IT company switches to hybrid model

‘For us, it’s an experiment… but we’re even thinking, ‘What does it mean in the future?’’

IT company switches to hybrid model
FX Innovation’s offices in Montreal.

While the pandemic has brought on many challenges, some silver linings are emerging, according to Melanie McClure, CHRO at FX Innovation, an IT solutions firm in Montreal.

“I wish that COVID never happened but there’s something bigger that happened where [there’s a] sense of community and distance that we’re all in this together. This virtual world brought us closer in a sense where we went in the homes of the people — we saw the kids, we saw the dogs — and so it brought us something special, and hopefully we’re going to keep this.”

Even some colleagues who might have labelled “workhorses” in the past have adjusted to the new normal, she says.

“I would call them workaholics where maybe they would say they would work really hard and late at night and didn’t eat with their kids. Now, they’re home and they’re eating with their kids and they’re saying, ‘You know what? I’ll never go back.’”

Quick pivot to work from home

When the pandemic lockdown hit in March 2020, FX Innovation 270 employees worked from home full time but many were “shocked” by the change, says McClure. What helped were regular weekly meetings that focused on treating employees like grown-ups.

“This is a philosophy that we had before but this was a lot more around the trust that we have for our people and how we could just treat our employees as adults and ‘We’re all in it together,’” she says.

The company also instituted regular Wednesday all-employee meetings just so people could hash things out. The live event involved the CEO and CHRO and talked in “crisis-mode with our people around what’s happening and how we’re going to figure this out together. It was a together thing in the sense of community [and] it was really transparent,” says McClure.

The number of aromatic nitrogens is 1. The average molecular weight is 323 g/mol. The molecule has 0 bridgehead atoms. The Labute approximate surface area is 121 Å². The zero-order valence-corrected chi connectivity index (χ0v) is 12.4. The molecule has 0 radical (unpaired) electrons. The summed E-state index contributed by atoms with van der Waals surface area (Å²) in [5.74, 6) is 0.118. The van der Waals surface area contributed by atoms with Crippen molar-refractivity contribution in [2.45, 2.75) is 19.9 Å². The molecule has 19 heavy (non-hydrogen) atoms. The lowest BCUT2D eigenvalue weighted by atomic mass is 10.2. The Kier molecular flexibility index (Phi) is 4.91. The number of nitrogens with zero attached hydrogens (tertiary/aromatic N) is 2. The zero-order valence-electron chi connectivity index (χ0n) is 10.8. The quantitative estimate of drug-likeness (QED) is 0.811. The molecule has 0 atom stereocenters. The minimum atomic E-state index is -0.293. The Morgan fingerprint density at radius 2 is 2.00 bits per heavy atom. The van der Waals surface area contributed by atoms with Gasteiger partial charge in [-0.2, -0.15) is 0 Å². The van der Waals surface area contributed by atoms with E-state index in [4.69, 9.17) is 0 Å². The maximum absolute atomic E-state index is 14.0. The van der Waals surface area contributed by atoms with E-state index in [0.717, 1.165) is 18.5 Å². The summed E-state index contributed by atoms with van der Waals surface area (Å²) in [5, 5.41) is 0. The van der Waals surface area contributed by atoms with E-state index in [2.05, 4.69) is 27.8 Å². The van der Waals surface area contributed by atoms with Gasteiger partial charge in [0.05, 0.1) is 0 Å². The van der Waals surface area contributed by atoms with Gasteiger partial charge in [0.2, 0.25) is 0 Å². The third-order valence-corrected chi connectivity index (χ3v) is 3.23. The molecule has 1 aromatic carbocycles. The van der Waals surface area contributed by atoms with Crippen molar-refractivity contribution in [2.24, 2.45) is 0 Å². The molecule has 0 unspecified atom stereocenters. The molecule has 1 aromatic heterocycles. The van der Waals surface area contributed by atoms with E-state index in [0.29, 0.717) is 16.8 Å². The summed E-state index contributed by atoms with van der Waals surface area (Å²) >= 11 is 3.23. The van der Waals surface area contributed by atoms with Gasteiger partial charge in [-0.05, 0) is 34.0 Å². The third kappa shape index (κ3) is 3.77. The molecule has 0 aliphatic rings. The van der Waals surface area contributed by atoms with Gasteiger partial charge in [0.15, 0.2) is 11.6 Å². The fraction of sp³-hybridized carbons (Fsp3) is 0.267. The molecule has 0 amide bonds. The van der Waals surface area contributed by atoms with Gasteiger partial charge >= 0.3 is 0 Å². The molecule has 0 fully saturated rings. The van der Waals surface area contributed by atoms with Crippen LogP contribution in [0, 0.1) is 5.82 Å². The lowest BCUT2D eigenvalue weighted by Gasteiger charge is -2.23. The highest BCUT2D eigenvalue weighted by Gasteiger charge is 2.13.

Melanie McClure

"It became an event. We’d have 100 per cent attendance.”

Hybrid model preferred

Gradually, the tenor of the meetings shifted from crisis mode to ongoing communication with employees, says McClure and the company began sending out surveys to glean how the workforce wanted to work moving forward.

The hybrid model of working from home some days and at the office other days was preferred.

“We took the decision two months ago that from now on, everybody will have the choice to work from home or to come to the office… and internally we branded it as FX Next,” she says.

“For us it’s an experiment where people will always have the choice to come to work or not at the local office. But we’re even rethinking what does it mean in the future?”

The hybrid model is popular with a majority of workers, according to one survey, and productivity remains high for many at-home employees, found another report.

Focus on culture, retention

For FX Innovation, because many employees are IT experts, they are a hot target for recruiters and this provides an ongoing retention challenge, according to McClure.

“The employees get called every day from another company. Being remote in the high-tech and high-skilled talent, this virtual world opens up opportunities where we can [more easily] attract people. But a bigger challenge now is to retain this high-tech talent.”

As a result, the company focuses on culture and trying out new ideas for employee get-togethers, says McClure.

“We tried everything, like at the end of the day having a beer together… we said we’re going to give ourselves permission that we’re going to try stuff but it’s not going to please everybody,” she says.

“If we try something and it’s maybe 10 people that go, then good for the 10 people that went in that they’re happy to do it.”

Often, it’s employees who drive the ideas,” says McClure.

“We have some people who love to play games, so we have a channel that loves to play games; we have a channel that is more around exchanging recipes. We have almost 10 initiatives on this but then the overall umbrella of: ‘We can’t please everybody and it’s OK. If you want to go, there’s something there that can help you and if you don’t want to go, it’s OK.’”

Latest stories